Sheriff’s tech upgrade OK’d
Board revisits request to enhance office’s mobile command vehicle
The Calvert County commissioners had a change of heart and approved, without discussion, a budget adjustment of $76,200 to upgrade the Calvert County Sheriff’s Office’s mobile command vehicle this week.
The “new” business item on Tuesday’s agenda was initially presented to the board in September by Lt. Col. Dave McDowell, who requested, via memo, funds from the “Safety Camera Program” to update the mobile unit’s “obsolete” technology.
According to McDowell’s Sept. 19 memo, the mobile command vehicle enables sheriff’s office
personnel and public safety partners to respond anywhere in the county and allows for the effective management “of critical situations in a self-sustained unified command environment.”
The “Safety Camera Program” term in McDowell’s memo is a reference to the board of commissioners’ “Safety for Students Program,” an effort focused on reducing speeding violations in designated school zones.
Revenue received by the county from that program must first be used to recover the costs of implementing and administering the program. The remaining balance will be used for public safety purposes, as set forth by the commissioners in the county’s annual budget. Currently, there are approximately $600,000 of non-budgeted speed camera revenues collected within the general fund.
In September, Commissioners’ President Evan Slaughenhoupt (R) and Commissioner Pat Nutter (R), a former sheriff’s deputy, expressed opposition to the plan to extract funds from the speed camera revenues collected to finance the effort.
“I cannot support this request and the reasoning [has] nothing to do with the need or the technology,” Slaughenhoupt said, noting the parameters for the use of funds. “These are funds that are not sheriff’s office. These are public safety funds.”
Slaughenhoupt said he previously insisted any future request like that one be coordinated with the public safety director and the state’s attorney’s office.
“Seeing there has been no such coordination, at least not documented, I cannot support this,” Slaughenhoupt added, to which Nutter concurred, both entering a no vote.
Commissioner Mike Hart (R) and Commissioners’ Vice President Tom Hejl (R), a former assistant sheriff, voted in favor of
the effort. However, Commissioner Steve Weems (R) was absent, attending a funeral, leaving the vote split and ultimately denying the request for the budget adjustment.
Slaughenhoupt directed staff to coordinate with the Department of Public Safety before resubmitting the request at a later date. This month, Dowell presented the request with written concurrence from State’s Attorney Laura Martin (R) and Director of Public Safety Jacqueline Vaughan, prompting the board to vote unanimously in favor of the budget adjustment green-lighting the $76,200 mobile command vehicle upgrade.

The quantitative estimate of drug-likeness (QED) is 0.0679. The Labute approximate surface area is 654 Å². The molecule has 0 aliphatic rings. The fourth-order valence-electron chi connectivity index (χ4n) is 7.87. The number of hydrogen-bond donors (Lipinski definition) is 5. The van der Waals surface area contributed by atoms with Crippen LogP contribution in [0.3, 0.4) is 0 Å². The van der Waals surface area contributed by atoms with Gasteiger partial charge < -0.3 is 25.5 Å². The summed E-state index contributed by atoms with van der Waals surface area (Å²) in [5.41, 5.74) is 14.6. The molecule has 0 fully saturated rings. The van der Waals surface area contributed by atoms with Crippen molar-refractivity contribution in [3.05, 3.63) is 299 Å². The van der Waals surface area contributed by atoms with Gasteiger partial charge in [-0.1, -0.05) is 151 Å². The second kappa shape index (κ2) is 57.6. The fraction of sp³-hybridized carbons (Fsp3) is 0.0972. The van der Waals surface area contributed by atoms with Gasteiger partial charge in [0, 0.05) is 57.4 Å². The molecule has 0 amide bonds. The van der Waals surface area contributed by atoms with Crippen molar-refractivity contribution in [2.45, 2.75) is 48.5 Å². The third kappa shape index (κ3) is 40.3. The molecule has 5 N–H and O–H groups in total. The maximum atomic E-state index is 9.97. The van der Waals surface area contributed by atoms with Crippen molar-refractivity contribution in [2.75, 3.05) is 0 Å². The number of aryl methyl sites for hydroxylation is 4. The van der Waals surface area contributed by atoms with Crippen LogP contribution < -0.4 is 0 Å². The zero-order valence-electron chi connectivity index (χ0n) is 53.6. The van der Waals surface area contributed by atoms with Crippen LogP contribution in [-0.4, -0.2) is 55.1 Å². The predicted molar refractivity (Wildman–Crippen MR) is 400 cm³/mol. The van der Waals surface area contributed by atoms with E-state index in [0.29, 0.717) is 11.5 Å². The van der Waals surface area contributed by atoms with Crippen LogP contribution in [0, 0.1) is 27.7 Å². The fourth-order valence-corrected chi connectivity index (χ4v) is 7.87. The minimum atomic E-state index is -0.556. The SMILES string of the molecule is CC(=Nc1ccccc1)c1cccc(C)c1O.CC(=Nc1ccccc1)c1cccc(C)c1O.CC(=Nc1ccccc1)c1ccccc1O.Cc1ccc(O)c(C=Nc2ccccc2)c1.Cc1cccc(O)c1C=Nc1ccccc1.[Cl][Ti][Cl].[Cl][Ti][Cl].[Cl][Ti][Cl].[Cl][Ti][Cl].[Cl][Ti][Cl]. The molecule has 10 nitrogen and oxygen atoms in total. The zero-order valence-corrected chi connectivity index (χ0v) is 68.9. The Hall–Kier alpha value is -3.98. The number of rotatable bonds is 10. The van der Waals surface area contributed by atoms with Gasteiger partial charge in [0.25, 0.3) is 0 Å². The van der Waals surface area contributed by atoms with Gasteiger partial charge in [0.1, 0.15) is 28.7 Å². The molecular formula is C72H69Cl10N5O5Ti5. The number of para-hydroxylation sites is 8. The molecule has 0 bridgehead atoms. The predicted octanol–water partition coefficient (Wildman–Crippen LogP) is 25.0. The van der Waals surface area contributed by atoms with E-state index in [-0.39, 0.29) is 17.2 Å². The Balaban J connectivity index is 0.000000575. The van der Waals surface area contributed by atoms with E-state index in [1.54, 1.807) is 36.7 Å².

“A resolution is not required for a budget adjustment of this amount,” County Administrator Terry Shannon told the board, noting the legislative amendment allowing budget adjustments less than $150,000, the public hearing threshold, to proceed without a resolution just went into affect Oct. 1, the start of the state’s fiscal year.
While the board did not discuss its prior apprehension with the sheriff’s office request Tuesday, Slaughenhoupt shared his reasoning for his reversal with The Calvert Recorder afterwards.
“The coordination piece was the only item for me because when the program was established we made sure the funds were not solely for law enforcement. Funds go into public safety, not the sheriff’s office, for use over a wide range of public safety needs,” Slaughenhoupt said, noting the coordination demonstrated that other possible needs would or could be considered.
Capt. David Payne informed the Recorder that the sheriff’s office bought the mobile unit back in 2007 for $748,240 using a grant from the U.S. Justice Department.
The 54,000-pound freight-liner built by MBF Industries has a modular re-mountable aluminum body, three slide-outs, two equipment racks, a walk-
through cab, severn forward workstations, a galley, a conference room with a table to seat eight, additional bench seating, a media officer workstation, an exterior workstation, an electric awning and curbside and rear entrances.
Technology includes a Cisco interoperability package, a 56foot mast system, two 42-inch plasma TVs, one smartboard, one 37-inch LCD screen splitter, a 20-kilowatt generator and emergency light package, exterior graphics, two whiteboards, an intercom system, a digital recorder, a cab computer mount, a radio charger, a weather station and GPS and more.
The captain confirmed the department is not buying a new unit, just upgrading the technology to include new computers, software and communications equipment.
“The preliminary stages have begun,” McDowell told the Recorder, noting the upgrade will be complete before year’s end.